11.07.2010

Prosecuting The Victim




Today I had a conversation about the rape scene in “For Colored Girls” which led to a discussion about my experience with being attacked by a man. I was not raped but I was attacked. I have no problem talking about what happened or the fact that I took him back after the assault – that’s a different discussion- my issue is I became the person being questioned.

Why didn’t you hit him back?

Why didn’t you run?

Why didn’t you call the police?

Why didn’t you scream?

Why did you take him back?

And then they tell me what THEY would’ve done, when the truth is NO ONE knows what they would do until it happens.

For me, in that moment, I understood why women don’t fight back, scream, call the police, or do anything. When a person is filled with enough rage to attack you they become unstoppable! If you don’t have the same rage when fighting back you will certainly lose. In these cases, when attacked by someone you love, you wonder why and you become more concerned with consoling them than saving yourself.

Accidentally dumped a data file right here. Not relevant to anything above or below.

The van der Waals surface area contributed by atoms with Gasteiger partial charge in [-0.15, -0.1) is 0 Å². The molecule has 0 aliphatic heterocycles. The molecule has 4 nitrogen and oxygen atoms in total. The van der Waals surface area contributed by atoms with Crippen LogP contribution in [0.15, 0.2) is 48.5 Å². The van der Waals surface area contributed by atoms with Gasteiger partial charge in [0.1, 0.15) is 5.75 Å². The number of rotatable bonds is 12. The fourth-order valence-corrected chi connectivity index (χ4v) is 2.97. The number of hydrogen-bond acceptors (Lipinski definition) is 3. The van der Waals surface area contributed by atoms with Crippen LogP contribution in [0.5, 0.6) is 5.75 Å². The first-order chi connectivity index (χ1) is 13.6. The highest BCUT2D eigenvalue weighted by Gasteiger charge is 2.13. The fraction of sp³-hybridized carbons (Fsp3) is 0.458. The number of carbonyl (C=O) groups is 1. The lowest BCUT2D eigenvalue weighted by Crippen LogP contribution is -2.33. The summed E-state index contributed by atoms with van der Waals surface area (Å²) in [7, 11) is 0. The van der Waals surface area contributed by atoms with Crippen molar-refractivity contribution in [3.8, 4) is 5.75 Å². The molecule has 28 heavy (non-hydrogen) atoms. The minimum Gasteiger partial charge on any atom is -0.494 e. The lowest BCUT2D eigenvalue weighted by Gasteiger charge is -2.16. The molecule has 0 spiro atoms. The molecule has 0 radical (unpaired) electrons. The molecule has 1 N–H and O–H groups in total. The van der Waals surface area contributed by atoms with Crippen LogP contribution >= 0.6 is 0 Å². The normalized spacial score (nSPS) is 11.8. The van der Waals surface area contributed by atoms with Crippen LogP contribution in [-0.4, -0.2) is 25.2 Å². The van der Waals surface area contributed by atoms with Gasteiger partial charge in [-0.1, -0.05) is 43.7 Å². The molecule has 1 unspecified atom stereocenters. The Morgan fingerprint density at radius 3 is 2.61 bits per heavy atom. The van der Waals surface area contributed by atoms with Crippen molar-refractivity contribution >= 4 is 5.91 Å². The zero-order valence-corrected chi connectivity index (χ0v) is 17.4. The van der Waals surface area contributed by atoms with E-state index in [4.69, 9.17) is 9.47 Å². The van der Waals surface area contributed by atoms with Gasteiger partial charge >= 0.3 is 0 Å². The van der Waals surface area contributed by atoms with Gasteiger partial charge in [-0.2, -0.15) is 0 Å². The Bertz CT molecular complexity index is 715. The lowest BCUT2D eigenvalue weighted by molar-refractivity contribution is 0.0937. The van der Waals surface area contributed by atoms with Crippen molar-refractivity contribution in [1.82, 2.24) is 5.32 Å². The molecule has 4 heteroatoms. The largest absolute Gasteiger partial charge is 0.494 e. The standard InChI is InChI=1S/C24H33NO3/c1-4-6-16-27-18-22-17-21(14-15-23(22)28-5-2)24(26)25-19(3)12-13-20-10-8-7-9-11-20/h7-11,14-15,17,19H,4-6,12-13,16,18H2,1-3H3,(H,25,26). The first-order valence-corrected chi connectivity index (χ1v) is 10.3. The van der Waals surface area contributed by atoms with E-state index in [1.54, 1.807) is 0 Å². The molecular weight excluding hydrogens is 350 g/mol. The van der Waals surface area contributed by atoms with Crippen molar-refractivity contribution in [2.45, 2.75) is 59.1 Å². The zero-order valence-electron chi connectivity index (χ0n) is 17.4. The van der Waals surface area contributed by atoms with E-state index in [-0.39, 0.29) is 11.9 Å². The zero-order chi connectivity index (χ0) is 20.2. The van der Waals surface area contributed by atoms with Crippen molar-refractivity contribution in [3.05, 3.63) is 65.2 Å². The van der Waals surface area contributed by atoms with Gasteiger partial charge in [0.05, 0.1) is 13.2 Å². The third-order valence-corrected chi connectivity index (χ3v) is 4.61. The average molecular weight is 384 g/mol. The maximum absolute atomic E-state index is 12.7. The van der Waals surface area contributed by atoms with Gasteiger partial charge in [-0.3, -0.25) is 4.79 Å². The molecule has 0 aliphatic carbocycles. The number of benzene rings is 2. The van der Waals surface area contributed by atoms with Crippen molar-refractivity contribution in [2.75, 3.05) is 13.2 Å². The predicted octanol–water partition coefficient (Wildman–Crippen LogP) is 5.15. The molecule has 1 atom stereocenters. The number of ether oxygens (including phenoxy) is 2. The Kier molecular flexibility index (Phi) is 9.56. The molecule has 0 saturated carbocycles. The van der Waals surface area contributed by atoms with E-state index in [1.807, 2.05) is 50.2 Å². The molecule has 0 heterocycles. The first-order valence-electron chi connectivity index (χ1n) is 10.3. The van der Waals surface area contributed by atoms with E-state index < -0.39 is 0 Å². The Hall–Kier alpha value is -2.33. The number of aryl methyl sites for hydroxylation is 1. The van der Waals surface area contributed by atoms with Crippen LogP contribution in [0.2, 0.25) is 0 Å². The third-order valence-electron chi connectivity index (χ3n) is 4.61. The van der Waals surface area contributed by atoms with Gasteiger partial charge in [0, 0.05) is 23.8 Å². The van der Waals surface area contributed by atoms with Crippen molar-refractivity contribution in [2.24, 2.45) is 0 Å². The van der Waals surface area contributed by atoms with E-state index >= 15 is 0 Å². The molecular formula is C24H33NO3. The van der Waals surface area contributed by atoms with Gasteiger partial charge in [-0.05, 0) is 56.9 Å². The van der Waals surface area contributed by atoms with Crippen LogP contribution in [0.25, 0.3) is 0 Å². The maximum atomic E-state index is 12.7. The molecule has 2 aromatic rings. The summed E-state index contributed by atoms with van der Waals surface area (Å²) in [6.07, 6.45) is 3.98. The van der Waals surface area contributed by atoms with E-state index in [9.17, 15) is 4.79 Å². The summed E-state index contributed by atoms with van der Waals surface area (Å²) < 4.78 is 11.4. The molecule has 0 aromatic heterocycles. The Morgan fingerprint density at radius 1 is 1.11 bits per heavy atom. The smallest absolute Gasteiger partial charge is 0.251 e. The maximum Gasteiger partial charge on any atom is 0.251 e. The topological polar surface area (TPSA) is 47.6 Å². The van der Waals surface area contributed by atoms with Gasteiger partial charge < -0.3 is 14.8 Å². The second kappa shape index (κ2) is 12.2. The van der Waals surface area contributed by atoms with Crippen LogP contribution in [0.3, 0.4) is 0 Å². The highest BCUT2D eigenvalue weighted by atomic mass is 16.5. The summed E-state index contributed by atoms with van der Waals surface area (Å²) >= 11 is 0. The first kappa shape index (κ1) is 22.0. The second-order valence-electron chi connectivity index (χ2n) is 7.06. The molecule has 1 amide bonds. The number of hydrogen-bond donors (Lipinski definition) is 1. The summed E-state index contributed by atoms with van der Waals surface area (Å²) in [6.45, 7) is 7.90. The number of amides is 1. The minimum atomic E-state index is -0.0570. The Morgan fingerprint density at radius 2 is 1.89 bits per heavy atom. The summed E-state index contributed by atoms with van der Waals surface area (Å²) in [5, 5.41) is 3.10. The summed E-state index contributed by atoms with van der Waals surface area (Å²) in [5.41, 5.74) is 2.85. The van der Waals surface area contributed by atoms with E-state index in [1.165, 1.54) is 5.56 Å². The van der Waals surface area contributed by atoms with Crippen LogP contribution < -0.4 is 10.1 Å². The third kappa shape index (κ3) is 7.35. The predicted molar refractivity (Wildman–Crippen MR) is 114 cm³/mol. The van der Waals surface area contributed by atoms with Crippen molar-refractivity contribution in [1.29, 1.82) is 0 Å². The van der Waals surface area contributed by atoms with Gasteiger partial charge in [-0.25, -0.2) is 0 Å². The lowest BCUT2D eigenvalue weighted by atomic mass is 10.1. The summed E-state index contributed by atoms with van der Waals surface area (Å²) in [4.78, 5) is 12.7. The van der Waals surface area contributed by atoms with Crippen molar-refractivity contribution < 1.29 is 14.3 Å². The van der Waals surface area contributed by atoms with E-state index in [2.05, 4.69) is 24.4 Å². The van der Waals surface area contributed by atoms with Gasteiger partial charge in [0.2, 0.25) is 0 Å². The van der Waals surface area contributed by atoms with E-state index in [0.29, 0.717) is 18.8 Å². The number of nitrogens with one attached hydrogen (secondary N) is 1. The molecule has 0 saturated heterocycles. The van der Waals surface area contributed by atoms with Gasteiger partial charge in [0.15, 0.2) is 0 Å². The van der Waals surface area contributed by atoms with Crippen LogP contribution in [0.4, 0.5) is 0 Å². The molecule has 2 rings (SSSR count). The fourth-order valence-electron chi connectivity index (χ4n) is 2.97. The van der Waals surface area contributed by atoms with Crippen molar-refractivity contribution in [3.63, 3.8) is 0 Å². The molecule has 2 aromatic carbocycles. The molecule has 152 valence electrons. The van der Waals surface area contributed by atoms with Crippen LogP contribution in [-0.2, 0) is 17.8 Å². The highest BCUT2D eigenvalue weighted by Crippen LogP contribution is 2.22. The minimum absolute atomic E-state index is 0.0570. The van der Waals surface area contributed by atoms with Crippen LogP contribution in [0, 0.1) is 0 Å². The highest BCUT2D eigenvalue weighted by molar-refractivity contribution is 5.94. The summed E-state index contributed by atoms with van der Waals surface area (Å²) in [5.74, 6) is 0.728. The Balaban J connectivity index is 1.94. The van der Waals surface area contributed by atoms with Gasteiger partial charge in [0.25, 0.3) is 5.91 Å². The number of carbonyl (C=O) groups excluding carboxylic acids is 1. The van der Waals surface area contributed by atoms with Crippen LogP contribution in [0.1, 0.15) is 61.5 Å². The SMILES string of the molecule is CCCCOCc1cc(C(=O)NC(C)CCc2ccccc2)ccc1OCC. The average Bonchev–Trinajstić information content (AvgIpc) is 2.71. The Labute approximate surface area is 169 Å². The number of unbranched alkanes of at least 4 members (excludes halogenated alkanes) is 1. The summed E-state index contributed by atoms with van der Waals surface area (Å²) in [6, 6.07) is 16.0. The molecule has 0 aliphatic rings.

Sounds crazy but it’s true.

You take him back because a) you get used to it b) you’re self- esteem is ruined c) it’s safer.

Allow me to explain:

A)   You’re used to it: This is the way its been & the attacker not being around is out of your routine which can throw you off completely. I’m not saying it makes sense, I’m just saying its routine- fight …make-up… everything is good for a few then it happens again. We all know how good make-up sex can be so don’t act like … nevermind… The apology phase is also usually the nicest your attacker will EVER be. Your wish is their command… it’s pure bliss and you get stuck in this pattern & continue to repeat it.